I am a US citizen and have been granted a temporary residence permit in Sweden on the grounds of visiting my father who lives there. I first stayed in the Schengen area for the full 90 day period which is allowed on the free US travel visa, and received the temporary residence permit on the last day of this period. It extended my stay in Sweden by 5 1/2 months and only allows me to stay in Sweden. When this extension expires in March, I would like to take some time to travel in the rest of Europe. I want to know if I am legally allowed to do so. I know that US citizens are allowed 90 days in 180 day period, and my 180 days are up in Jan, but I will stay in Sweden until March. Would it be best for me to exit Schengen from Sweden and then reenter through another country? Or do I have to go home?

  • I would ask the Swedish authorities first, whether, and if, under which circumstances (hotel/flight bookings, income statements, your father acting as a sponsor?), they would issue a Schengen tourist visa in March. If they say that they won't because you stayed in Schengen for >90 days, I guess that SIS will tell all other countries to turn you down as well.
    – Alexander
    Dec 17, 2014 at 13:06
  • @Alexander There would only be an entry in the SIS if you have been banned for some violation. Otherwise, it's the entry/exit stamps that would be an issue.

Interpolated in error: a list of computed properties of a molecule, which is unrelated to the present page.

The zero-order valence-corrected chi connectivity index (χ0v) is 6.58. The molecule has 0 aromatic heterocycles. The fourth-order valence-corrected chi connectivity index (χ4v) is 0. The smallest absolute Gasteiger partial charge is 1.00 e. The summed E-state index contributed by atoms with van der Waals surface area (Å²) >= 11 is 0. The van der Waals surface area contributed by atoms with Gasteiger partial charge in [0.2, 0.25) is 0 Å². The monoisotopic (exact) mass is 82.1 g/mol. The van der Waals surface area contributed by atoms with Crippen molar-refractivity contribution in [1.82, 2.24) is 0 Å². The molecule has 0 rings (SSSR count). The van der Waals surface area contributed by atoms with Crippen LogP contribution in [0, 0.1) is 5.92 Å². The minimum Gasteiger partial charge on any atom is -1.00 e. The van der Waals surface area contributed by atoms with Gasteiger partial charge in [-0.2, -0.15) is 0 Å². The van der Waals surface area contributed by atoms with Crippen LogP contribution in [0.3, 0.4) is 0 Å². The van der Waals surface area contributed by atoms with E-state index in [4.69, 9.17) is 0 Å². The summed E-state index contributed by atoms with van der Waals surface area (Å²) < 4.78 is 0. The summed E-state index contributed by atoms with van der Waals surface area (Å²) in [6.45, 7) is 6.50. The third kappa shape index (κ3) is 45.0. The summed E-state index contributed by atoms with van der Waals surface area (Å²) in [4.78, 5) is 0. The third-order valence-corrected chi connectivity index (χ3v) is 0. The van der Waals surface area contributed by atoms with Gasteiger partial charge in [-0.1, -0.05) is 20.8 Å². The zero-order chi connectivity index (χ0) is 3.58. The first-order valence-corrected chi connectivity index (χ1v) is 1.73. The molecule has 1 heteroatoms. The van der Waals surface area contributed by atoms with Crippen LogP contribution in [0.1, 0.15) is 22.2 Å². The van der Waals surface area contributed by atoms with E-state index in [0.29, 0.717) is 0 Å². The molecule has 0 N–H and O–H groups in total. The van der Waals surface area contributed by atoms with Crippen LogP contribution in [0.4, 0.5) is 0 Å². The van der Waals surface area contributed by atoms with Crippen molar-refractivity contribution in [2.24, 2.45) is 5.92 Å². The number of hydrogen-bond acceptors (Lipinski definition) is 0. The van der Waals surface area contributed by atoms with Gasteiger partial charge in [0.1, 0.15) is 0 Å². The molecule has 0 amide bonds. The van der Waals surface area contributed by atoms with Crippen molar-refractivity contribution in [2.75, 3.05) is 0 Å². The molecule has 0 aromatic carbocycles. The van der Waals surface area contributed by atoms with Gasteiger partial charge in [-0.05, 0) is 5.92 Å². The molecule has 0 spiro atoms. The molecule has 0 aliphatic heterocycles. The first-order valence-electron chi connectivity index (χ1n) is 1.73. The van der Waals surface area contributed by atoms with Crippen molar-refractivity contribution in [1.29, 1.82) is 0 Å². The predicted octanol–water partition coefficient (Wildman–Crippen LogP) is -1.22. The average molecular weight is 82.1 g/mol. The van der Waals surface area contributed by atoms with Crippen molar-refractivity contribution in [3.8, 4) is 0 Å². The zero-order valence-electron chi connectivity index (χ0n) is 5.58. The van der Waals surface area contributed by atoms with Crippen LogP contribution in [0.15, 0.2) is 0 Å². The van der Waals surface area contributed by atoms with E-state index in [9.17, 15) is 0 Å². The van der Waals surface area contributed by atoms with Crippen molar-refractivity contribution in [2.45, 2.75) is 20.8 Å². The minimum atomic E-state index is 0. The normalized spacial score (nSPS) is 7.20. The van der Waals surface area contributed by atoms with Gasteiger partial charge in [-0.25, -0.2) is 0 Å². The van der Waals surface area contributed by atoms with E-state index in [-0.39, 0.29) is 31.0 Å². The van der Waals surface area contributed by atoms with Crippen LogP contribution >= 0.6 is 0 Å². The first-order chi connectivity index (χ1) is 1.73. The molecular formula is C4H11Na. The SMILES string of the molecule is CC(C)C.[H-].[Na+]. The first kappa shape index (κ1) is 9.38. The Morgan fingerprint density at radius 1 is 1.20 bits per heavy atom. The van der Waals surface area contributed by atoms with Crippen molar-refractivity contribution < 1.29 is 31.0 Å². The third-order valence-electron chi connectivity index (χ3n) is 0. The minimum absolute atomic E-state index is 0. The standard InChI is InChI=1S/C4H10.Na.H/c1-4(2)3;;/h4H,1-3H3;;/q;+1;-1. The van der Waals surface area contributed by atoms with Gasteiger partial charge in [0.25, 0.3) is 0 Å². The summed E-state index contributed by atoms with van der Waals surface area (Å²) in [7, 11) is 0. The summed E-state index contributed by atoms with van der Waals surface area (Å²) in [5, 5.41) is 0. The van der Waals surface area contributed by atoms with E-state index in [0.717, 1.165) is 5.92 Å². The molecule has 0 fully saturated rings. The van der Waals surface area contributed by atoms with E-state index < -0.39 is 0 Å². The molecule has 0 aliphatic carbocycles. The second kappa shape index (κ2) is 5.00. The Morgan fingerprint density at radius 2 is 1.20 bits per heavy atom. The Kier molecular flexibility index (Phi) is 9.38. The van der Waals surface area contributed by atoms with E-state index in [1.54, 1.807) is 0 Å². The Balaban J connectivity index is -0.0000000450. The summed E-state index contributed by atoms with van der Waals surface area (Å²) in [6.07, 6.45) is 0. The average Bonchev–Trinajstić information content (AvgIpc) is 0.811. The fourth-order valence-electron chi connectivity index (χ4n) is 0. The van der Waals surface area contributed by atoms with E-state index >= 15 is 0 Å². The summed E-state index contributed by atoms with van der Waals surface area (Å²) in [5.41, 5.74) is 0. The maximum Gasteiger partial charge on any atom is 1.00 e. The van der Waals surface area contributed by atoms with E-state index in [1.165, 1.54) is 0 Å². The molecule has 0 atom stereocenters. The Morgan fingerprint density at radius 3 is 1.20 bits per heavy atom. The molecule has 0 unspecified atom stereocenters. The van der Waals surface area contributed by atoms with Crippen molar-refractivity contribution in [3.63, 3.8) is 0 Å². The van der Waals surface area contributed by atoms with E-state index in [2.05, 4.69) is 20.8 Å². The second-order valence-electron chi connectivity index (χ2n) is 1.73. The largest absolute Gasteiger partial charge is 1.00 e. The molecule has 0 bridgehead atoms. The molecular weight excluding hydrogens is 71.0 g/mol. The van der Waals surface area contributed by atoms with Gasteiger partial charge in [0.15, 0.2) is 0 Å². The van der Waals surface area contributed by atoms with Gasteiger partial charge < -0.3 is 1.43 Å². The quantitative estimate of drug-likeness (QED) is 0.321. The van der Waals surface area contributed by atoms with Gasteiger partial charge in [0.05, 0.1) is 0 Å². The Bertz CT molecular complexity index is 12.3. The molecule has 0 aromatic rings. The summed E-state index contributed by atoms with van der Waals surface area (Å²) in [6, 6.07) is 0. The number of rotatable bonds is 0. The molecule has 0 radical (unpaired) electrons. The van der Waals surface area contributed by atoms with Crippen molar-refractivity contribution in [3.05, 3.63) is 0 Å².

– Relaxed
    Dec 17, 2014 at 13:26
  • @Relaxed So it would be no problem if I had two passports? Stay 90 days out of 180 on each of them, leaving Schengen only for the stamps? Can't believe that...
    – Alexander
    Dec 17, 2014 at 13:32
  • @Alexander It would be a problem in the sense that it would be illegal and potentially expose you to prosecution but it's possibly difficult to enforce, yes. Neither the SIS nor the VIS or any other database presently include a full Schengen-wide record of entries and exits as far as I know. And I am not sure it's a big problem either because it only ever comes up for people who have several passports from countries whose citizens don't need a visa.
    – Relaxed
    Dec 17, 2014 at 13:38
  • In practice you could still be found out because unless you can fly back to your country of residence before reentering the Schengen area, you would present a fresh passport without entry stamps from the country you are coming from (e.g. if you do a visa run to the UK, UK border guards would expect a Schengen exit stamp and Schengen border guards would expect a UK entry stamp and could ask you about the other passport). Furthermore, some countries might have national databases of entries and exits or use APIS data from airlines.
    – Relaxed
    Dec 17, 2014 at 13:43

1 Answer 1


Time spent under a residence permit does not count towards the short-stay limit so in principle it should be possible to get another 90 days when it expires (see Does tourist visa (90 days) apply after a long-term visa ends in Schengen countries?).

In any case, leaving and reentering the Schengen area or going back home would not in itself open any right to stay longer. Unlike other countries, the Schengen area has no notion of ‘resetting the clock’, being admitted for a new period of stay or anything like that. Getting a regular short-stay visa is not an option either. If you have exhausted your 90 days, the only solutions to stay longer is waiting the cooling off period out or getting a national visa/permit like your current Swedish residence permit.

But see also Staying in Europe (Schengen and non-Schengen) for one year.

  • "Unlike other countries, the Schengen area has no notion of ‘resetting the clock’, being admitted for a new period of stay or anything like that." Huh, I didn't actually know that. Man, it must suck not having a euro passport. :/
    – Fattie
    Aug 5, 2016 at 14:22

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